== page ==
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Pulling a Preller: 2 GMs ready to ignite the Hot Stove

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A full calendar year after Padres' GM A.J. Preller gave us a hot stove season to remember, we examine a couple front office groups who could be obliged to go full 'Preller-palooza' and push some of their prospect chips to the center of the table.

Mike Rizzo
Mike Rizzo
Brad Mills-USA TODAY Sports

As we inch closer to the Fall Classic, just two teams will remain standing while 28 others watch with envy.

Now more than ever, in the age of revenue sharing/TV money/draft structure etc., all 28 of these clubs know they're a successful offseason and a few lucky breaks away from their shot at postseason glory.

While some clubs are breaking in new regimes and will be afforded time to execute a rebuild, other front offices may be compelled to act aggressively during the winter offseason in order to ease restlessness from both owners and fans alike. After all, for the two GMs detailed below, their jobs may depend on it.

Washington Nationals - Mike Rizzo

Perhaps no team had higher expectations than the Nats coming into 2015, as they were pegged by PECOTA to win 92 games and 7:1 odds to win the World Series. Perhaps no club flopped as dramatically; despite MVP performances from Bryce Harper and Max Scherzer, the Nats battled a myriad of offensive injuries and watched the rival Mets comfortably cruise to the NL East crown. Adding insult to infamy, the D.C. club's season ended amidst an ugly dugout incident and the firing of their entire coaching staff.

Left to pick up the pieces is GM Mike Rizzo, who has been with the team since '06 and is the man most responsible for assembling an impressive array of talent in the nation's capital. While Rizzo is well-regarded in the industry and seems to have the trust of his bosses, the catch is that 2016 is the final year of his contract with Washington brass holding a club option for his services in '17. If one were in the business of dot-connecting, another disappointing season for the Nationals would likely see ownership looking for a new front office leader.

Let's examine how Rizzo and his lieutenants might get to work, with the offseason action set to begin almost immediately after the Fall Classic ends. While knee-deep in their managerial search, the team will turn their attention to core free agents Ian Desmond, Doug Fister, Jordan Zimmermann, and Denard Span. Along with the Orioles, the Nationals have one of the more impressive groups of impending free agents and the route they go in retaining any or all of these players will be one of the storylines of the offseason.

A big part of the puzzle here is what Washington will be able to add in terms of payroll. It seems conceivable that Max Scherzer's heavily-backloaded contract was designed with this offseason in mind; with the big Scherzer money not kicking in until 2019 (when his annual salary jumps from $22M to $37M), Rizzo may still have financial flexibility to add pieces and extend the Nats' window.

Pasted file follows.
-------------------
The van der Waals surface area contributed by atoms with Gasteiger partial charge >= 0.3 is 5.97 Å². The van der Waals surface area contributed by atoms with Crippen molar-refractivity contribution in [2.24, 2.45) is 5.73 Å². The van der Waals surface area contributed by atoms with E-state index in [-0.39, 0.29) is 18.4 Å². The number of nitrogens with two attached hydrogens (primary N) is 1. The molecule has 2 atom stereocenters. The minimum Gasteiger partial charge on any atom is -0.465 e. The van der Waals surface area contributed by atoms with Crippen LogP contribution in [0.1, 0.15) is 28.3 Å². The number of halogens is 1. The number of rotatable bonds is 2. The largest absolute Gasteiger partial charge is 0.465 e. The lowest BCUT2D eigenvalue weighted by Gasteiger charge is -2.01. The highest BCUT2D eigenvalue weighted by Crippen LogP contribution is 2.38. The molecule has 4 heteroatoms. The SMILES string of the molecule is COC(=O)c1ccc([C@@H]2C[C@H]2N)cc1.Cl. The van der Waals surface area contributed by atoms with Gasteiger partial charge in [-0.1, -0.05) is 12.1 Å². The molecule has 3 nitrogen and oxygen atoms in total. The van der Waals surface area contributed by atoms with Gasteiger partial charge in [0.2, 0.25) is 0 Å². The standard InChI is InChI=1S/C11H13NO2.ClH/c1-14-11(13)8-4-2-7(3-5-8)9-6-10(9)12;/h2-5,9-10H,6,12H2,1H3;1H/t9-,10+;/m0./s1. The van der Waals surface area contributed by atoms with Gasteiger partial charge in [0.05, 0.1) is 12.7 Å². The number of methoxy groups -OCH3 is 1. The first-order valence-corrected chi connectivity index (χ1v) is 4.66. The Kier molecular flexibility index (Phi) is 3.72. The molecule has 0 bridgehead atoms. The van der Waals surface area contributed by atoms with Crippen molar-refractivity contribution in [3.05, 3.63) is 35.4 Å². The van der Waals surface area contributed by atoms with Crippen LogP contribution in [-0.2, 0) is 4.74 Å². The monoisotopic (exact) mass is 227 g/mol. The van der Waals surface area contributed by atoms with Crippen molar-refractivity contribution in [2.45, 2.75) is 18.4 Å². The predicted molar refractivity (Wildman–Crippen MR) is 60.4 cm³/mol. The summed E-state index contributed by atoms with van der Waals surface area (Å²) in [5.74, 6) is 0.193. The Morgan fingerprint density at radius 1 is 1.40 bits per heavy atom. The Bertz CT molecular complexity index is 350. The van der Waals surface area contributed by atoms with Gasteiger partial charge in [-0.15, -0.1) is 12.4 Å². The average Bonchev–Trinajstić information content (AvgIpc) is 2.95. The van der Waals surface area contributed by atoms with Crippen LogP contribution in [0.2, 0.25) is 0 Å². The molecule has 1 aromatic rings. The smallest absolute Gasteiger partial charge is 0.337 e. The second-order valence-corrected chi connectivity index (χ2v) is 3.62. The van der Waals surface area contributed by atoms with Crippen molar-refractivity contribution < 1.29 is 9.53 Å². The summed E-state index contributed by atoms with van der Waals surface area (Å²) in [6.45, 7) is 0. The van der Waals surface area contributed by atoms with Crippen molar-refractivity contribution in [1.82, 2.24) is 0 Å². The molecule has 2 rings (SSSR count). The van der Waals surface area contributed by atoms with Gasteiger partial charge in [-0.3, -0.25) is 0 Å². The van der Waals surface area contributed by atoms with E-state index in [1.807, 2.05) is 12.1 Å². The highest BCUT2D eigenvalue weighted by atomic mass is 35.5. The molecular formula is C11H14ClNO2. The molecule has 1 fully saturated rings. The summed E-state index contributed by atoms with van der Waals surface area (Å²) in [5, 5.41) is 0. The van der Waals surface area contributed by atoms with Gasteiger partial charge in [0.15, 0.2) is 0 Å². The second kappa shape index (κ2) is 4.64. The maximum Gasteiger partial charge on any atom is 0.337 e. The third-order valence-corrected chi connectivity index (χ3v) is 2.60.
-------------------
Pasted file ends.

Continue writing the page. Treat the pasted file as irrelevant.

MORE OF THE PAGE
Re-signing Zimmermann will surely be the priority - despite a down year by his standards, the homegrown product has been a fixture on the staff since 2011 and hasn't missed a turn in the rotation since. With 'J-Zimm'  likely to command a nine-figure contract, it's hard to see the team retaining Desmond knowing young shortstop Trea Turner is waiting in the wings. Desmond has struck out 180+ times in consecutive years and in '15 led the NL with 27 errors. Turner has blitzed through every level of the minors in just two seasons and looks to be ready for an everyday job.

It's at this point where things could get tricky for Rizzo, as further adding to a payroll that already includes ugly deals for Jayson Werth, Ryan Zimmerman, and Jonathan Papelbon is a dicey proposition. With enviable rotation depth that includes Joe Ross and Tanner Roark as possible no. 5 or 6 starters, Rizzo's task will be juicing an aging, slow, righthanded-dominant lineup and doing so on a budget.

Finally feeling heat, one way Rizzo could look to navigate the problem is dipping into the farm system to acquire cheap, MLB-ready talent - a skill in which the team showed a deft touch last winter in their heist of Joe Ross and shortstop Turner in the same trade. Holding perhaps the games' top pitching prospect in Lucas Giolito and knowing the rotation looks strong for years to come, the Nats could dangle a couple of their less-heralded arms on the trade market in an effort to spark the offense and balance out the club. RHP Austin Voth makes sense as a starting point - Washington's preseason #11 prospect raised his stock with a strong showing at AA Harrisburg this year but doesn't project as more than a back-end starter. Considering the money invested on the major league roster, it wouldn't be surprising to see Rizzo raise the stakes and add A.J. Cole to the mix and maximize the return. Cole may have taken a step back in '15 after posting the lowest K/9 of his career and perhaps being aided by an unsustainable .256 BABIP in his second turn through AAA. As is noted in the Nationals' midseason prospect review on these electronic pages, Cole likely needs major-league innings in order to realize his ceiling as a mid-rotation starter - something the Nats will be unable to give him in a make-or-break season.